Yet there is one particular puzzle that seems odd, in trying to extend microscopic laws universally incluing to superposed humans:

*If* we try to get probabilities by counting the number of distinct observers, then there is no *obvious* reason why the integrated squared modulus of the wavefunction should correlate with statistical experimental results. There is no known reason for the Born probabilities, and it even seems that, a priori, we would expect a 50/50 probability of any binary quantum experiment going both ways, if we just counted observers.

Robin Hanson suggests that if exponentially tinier-than-average decoherent blobs of amplitude ("worlds") are interfered with by exponentially tiny leakages from larger blobs, we will get the Born probabilities back out. I consider this an interesting possibility, because it is so normal.

(I myself have had recent thoughts along a different track: If I try to count observers the obvious way, I get strange-seeming results in general, not just in the case of quantum physics. If, for example, I split my brain into a trillion similar parts, conditional on winning the lottery while anesthetized; allow my selves to wake up and perhaps differ to small degrees from each other; and then merge them all into one self again; then counting observers the obvious way says I should be able to make myself win the lottery (if I can split my brain and merge it, as an uploaded mind might be able to do).

In this connection, I find it very interesting that the Born rule does

nothave a split-remerge problem. Given unitary quantum physics, Born's rule is theuniquerule that prevents "observers" from having psychic powers—which doesn'texplainBorn's rule, but is certainly aninteresting fact. Given Born's rule, even splitting and remerging worlds would still lead to consistent probabilities. Maybe physics uses better anthropics than I do!Perhaps I should take my cues from physics, instead of trying to reason it out a priori, and see where that leads me? But I have not been led anywhere

yet,so this is hardly an "answer".)

Wallace, Deutsch, and others try to derive Born's Rule from decision theory. I am rather suspicious of this, because it seems like there is a component of "What happens to me?" that I cannot alter by modifying my utility function. Even if I didn't *care* at all about worlds where I didn't win a quantum lottery, it still seems to me that there is a sense in which I would "mostly" wake up in a world where I didn't win the lottery. It is this that I think needs explaining.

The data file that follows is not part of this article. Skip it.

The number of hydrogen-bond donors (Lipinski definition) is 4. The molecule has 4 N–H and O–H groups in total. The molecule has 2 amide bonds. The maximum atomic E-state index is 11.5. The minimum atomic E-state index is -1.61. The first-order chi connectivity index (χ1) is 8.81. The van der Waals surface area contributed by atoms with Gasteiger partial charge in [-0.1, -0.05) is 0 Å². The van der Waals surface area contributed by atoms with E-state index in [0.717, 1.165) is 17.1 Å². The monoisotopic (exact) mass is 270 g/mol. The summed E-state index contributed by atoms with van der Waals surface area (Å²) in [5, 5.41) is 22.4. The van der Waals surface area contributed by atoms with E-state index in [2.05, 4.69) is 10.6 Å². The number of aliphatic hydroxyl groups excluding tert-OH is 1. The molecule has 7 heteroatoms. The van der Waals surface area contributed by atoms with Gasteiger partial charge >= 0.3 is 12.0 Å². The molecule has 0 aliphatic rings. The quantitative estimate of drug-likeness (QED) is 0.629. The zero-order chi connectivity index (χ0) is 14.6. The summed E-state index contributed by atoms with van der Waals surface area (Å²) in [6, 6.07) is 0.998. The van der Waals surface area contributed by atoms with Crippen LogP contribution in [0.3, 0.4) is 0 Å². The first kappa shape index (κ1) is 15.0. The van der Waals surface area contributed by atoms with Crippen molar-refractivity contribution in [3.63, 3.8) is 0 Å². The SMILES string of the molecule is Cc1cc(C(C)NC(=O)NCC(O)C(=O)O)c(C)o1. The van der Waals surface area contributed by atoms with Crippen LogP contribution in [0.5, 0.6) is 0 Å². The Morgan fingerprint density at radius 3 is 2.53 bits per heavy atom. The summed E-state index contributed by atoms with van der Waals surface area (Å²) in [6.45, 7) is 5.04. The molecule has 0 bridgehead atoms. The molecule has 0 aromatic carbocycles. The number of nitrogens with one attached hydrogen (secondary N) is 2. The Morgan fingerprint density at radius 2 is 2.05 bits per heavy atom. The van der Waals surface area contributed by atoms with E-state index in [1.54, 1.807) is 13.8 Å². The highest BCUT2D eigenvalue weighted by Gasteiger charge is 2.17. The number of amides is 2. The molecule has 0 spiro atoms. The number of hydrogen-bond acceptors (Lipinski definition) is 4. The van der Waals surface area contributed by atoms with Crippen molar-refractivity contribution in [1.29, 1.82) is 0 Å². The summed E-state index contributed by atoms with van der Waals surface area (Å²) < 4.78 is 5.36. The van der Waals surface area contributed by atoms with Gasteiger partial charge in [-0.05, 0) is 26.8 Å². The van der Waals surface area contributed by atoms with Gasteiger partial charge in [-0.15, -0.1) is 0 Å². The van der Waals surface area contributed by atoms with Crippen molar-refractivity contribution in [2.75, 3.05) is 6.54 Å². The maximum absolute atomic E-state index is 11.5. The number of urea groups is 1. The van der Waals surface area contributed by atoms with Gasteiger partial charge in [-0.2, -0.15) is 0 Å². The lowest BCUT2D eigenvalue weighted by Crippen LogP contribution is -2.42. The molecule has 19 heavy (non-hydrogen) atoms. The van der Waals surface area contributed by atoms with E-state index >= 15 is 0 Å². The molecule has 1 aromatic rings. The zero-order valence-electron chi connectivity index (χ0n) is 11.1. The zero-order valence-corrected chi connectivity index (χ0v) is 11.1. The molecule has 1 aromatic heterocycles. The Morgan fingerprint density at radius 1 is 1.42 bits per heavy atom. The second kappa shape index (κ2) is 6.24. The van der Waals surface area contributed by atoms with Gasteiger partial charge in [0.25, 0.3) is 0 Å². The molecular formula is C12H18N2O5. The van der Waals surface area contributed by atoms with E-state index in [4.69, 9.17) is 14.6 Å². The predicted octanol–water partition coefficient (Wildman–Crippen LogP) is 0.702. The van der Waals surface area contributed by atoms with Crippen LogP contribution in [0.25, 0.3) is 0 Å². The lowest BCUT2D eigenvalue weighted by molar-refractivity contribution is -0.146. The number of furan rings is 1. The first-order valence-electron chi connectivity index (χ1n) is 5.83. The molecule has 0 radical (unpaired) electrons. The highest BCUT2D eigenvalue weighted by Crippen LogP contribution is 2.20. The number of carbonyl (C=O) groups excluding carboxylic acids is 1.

The point is that many hypotheses about the Born probabilities have been proposed. Not as many as there should be, because the mystery was falsely marked "solved" for a long time. But still, there have been many proposals.

There is legitimate hope of a solution to the Born puzzle without new fundamental laws. Your world does not split into exactly two new subprocesses on the exact occasion when you see "ABSORBED" or "TRANSMITTED" on the LCD screen of a photon sensor. We are constantly being superposed and decohered, all the time, sometimes along continuous dimensions—though brains are digital and involve whole neurons firing, and fire/not-fire would be an extremely decoherent state even of a *single *neuron... There would seem to be room for *something* unexpected to account for the Born statistics—a better understanding of the anthropic weight of observers, or a better understanding of the brain's superpositions—without new fundamentals.

We cannot rule out, though, the possibility that a new fundamental law is involved in the Born statistics.

If there's one lesson we can take from the history of physics, it's that everytime new experimental "regimes" are probed (e.g. large velocities, small sizes, large mass densities, large energies), phenomena are observed which lead to new theories (special relativity, quantum mechanics, general relativity, and the standard model, respectively).

"Every time" is too strong. A nitpick, yes, but also an important point: you can't just *assume* that any particular law will fail in a new regime. But it's possible that a new fundamental law is involved in the Born statistics, and that this law manifests only in the 20th decimal place at microscopic levels (hence being undetectable so far) while aggregating to have substantial effects at macroscopic levels.

Could there be some law, as yet undiscovered, that causes there to be only *one* world?

This is a shocking notion; it implies that all our twins in the other worlds—all the different versions of ourselves that are constantly split off, not just by human researchers doing quantum measurements, but by ordinary entropic processes—are actually *gone*, leaving us alone! This version of Earth would be the *only* version that exists in local space! If the inflationary scenario in cosmology turns out to be wrong, and the topology of the universe is both finite and relatively small—so that Earth does not have the distant duplicates that would be implied by an exponentially vast universe—then this Earth could be the only Earth that exists *anywhere,* a rather unnerving thought!

But it is dangerous to focus too much on specific hypotheses that you have no specific reason to think about. This is the same root error of the Intelligent Design folk, who pick any random puzzle in modern genetics, and say, "See, God must have done it!" Why 'God', rather than a zillion other possible explanations?—which you would have thought of long before you postulated divine intervention, if not for the fact that you secretly started out already knowing the answer you wanted to find.

You shouldn't even *ask*, "Might there only be one world?" but instead just go ahead and do physics, and raise that *particular *issue only if new evidence demands it.

Could there be some as-yet-unknown fundamental law, that gives the universe a privileged center, which happens to coincide with Earth—thus proving that Copernicus was wrong all along, and the Bible right?